Warren et al5 were limited to a reliance on self-reported allergy instead of confirmatory testing such as skin prick testing, sesame-specific IgE testing, or the research criterion standard, which would be an oral challenge to sesame before diagnosis. Such testing would far exceed the practical and financial limitations of this study. We note that a 2-stage definition approach, involving participant-reported allergy with or without convincing clinical symptoms, has been used in Canada, with comparable results (children, 0.23%; adults, 0.05%).7 The strength of the study by Warren et al5 and the robustness of the findings lie in the fact that their study involved nearly 10 times more households than the previous US study on the estimates of sesame allergy (51 819 households5 vs 5300 households in a 2011 study4).
This study follows on the heels of a US Food and Drug Administration request for more information regarding the prevalence and severity of sesame allergy in the United States. It supports an increasing need for diligence and awareness of the role of sesame allergy in the United States. It also suggests that sesame allergy may be a persistent allergy, affecting children and adults, and may result in severe reactions as well.
Moving forward, the study by Warren et al5 provides support for consideration of listing sesame as a top allergen in the United States and including sesame in precautionary labeling. However, questions remain. For example, among the 81.6% of participants with sesame allergy who had multiple food allergies, nearly half had peanut allergy. This demands a need for multiple testing in individuals with suspected sesame allergy who also present with possible peanut allergy and points to a need for ongoing studies to further delineate the natural history of sesame allergy. To our knowledge, there is no known cross-reactivity between the major allergenic proteins in sesame (Ses i 1) and peanut (Ara h 2). Further investigation into sesame and peanut components may be warranted. The cost-effectiveness of such strategies must also be investigated.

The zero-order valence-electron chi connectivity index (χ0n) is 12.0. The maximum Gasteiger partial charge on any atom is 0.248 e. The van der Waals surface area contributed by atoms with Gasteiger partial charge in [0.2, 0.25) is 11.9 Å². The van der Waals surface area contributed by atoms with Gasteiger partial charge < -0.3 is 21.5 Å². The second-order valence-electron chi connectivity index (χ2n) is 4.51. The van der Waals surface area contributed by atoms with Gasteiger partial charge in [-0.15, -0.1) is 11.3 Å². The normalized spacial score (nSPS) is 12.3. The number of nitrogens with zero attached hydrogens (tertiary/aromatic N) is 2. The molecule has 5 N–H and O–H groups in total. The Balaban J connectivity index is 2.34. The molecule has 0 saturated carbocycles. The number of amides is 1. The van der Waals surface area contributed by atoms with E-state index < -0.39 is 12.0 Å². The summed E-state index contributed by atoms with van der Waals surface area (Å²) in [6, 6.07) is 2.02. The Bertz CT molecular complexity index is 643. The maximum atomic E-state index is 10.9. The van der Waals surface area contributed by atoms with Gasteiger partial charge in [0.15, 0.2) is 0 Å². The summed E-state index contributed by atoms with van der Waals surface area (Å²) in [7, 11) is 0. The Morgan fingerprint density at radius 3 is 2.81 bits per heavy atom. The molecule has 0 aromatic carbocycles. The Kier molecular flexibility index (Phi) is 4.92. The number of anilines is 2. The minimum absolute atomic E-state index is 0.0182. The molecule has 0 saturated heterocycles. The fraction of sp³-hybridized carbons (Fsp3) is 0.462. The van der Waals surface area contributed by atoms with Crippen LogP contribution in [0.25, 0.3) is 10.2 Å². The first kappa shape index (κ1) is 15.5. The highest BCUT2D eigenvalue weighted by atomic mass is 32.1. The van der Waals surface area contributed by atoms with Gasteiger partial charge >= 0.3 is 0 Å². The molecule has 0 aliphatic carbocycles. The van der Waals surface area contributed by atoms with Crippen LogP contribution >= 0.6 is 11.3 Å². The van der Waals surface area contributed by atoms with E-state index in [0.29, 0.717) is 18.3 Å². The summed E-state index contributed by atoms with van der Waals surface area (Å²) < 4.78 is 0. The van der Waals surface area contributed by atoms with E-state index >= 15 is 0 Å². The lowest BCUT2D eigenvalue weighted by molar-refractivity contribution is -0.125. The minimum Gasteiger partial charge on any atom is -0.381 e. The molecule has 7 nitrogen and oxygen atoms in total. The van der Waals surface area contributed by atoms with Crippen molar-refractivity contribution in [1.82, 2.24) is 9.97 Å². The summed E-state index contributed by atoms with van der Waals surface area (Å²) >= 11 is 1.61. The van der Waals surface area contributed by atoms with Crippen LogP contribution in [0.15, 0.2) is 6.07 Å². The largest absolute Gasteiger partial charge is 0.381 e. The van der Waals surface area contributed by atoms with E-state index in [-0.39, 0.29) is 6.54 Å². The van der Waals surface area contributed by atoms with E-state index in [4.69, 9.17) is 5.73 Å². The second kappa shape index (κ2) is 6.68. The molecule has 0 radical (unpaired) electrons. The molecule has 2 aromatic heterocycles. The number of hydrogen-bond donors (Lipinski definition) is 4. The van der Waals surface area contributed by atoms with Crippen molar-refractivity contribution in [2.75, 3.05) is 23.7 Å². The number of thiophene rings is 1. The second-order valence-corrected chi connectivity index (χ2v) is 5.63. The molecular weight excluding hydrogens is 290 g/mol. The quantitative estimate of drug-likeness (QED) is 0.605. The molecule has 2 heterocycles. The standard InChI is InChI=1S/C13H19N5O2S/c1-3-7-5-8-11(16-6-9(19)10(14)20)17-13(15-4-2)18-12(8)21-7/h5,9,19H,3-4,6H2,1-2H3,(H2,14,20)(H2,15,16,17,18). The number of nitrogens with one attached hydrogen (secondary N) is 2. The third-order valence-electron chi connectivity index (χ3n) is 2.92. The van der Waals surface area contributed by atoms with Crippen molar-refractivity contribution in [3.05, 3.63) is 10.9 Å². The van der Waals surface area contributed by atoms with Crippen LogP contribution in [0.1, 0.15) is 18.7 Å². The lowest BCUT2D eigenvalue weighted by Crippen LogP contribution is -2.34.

In conclusion, the study by Warren et al5 provides evidence of the increasing burden of sesame allergy in the United States. The implications of this study, including its role in informing precautionary sesame labeling on packaged foods in the United States, remain to be determined.
Published: August 2, 2019. doi:10.1001/jamanetworkopen.2019.9149
Open Access: This is an open access article distributed under the terms of the CC-BY License. © 2019 Protudjer JLP et al. JAMA Network Open.
Corresponding Author: Jennifer L. P. Protudjer, PhD, George and Fay Yee Centre for Healthcare Innovation, University of Manitoba, 753 McDermot Ave, 405A Chown Building, Winnipeg, MB R3E 0T6, Canada (email@example.com).
Conflict of Interest Disclosures: Dr Abrams reported being a member of the National Scientific Advisory Board for Food Allergy Canada. Dr Protudjer reported being on the steering committee for the National Food Allergy Action Plan. No other disclosures were reported.